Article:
The Philtrum

October 18, 2014

The Philtrum

The philtrum is a central groove located in between the nose and the upper lip. It is also known as infranasal depression. This is a feature that is observed in all mammals and is thought to provide necessary moisture to the nose pad. For mammals that depend on the olfactory sense, a moist nose pad holds much relevance. However, for humans the philtrum is more of an aesthetic feature than of any particular utility.

It helps to define the lips, especially the upper lip. When we move our lips the philtrum also moves and creates a natural impression. If you consider the face as a whole, the upper lip extends beyond the lower lip. The philtrum consists of two lines with a central dip placed vertically between the nose and the upper lip.

The philtrum dimple as well as the Cupid’s bow of the upper lip plays an important part in creating an impression of individual beauty. A flat philtrum is considered to be an indication of fetal alcohol syndrome as well as holoprosencephaly, a severe development disorder of the fetal brain. This along with other characteristic facial features can help doctors to make an early diagnosis of fetal alcohol syndrome. In fact, the University of Washington has developed a Lip-Philtrum Guide in which rank 1 is considered to be normal while rank 5 is the most severe form. A short philtrum is often indicative of Cohen syndrome as well as other genetic defects such as Chromosome 18q deletion syndrome, DiGeorge syndrome and Oral-facial-digital syndrome (OFD). Both, a short philtrum and a long one, along with other typical facial features, point towards rare disorders and need careful evaluation.

The philtrum can also be malformed in the case of cleft lips and cleft palate. Often a nose deformity coexists with cleft lips. Sometimes the philtrum may need to be reconstructed due to surgical removal of tumors. In rare cases the philtrum may just not be clearly defined and does not indicate any kind of disorder. Philtrum reconstruction is undertaken in cases of malformation by birth or by facial trauma. Several procedures exist and the choice depends on the facial anatomy, the extent of malformation and the skill of the plastic surgeon. The aim is not only outward beauty and symmetry but also maintaining proper functioning of the lips. Thus, it is a challenging procedure as it involves construction of the philtral ridge as well as the philtral dimple.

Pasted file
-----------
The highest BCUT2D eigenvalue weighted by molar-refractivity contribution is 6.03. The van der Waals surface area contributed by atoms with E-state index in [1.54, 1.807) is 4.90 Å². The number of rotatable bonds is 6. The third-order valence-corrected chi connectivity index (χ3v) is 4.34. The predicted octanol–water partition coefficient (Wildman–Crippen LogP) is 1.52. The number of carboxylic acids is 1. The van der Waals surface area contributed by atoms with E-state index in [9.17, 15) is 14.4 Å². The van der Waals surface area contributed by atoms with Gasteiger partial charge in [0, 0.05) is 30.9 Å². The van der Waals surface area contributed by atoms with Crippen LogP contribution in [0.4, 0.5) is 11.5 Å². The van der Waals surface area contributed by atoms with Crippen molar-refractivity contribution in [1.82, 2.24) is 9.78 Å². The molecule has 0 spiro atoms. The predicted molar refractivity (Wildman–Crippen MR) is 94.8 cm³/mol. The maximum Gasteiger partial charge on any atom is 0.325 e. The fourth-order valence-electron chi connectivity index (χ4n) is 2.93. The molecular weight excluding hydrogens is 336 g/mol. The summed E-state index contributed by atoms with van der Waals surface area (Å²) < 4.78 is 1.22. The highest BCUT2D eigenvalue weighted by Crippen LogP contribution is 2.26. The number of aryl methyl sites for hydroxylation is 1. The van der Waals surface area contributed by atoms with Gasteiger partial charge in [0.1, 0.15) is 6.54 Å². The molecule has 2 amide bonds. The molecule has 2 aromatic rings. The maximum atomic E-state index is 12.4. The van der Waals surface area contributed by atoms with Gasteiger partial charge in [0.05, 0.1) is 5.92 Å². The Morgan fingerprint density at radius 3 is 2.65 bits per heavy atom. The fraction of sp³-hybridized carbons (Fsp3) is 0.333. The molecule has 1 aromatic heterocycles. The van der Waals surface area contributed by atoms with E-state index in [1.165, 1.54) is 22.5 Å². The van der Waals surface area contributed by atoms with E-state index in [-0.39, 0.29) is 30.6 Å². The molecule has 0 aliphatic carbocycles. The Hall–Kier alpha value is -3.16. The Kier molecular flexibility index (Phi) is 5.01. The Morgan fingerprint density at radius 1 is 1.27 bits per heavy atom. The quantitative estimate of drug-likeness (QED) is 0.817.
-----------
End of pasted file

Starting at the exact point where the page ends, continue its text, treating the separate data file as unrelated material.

The philtrum, being a major component of facial beauty, is also a common site for piercings. Also known as medusa piercing, it generally involves a horizontal piercing in which the stud is positioned in the philtrum groove. Aftercare for medusa piercing is important as the inner surface of the piercing is within the mouth and needs extra care. It is difficult to eat or drink in the beginning and healing time can extend till 2 months or more. A smaller labret is inserted after 6 weeks after the swelling has subsided.


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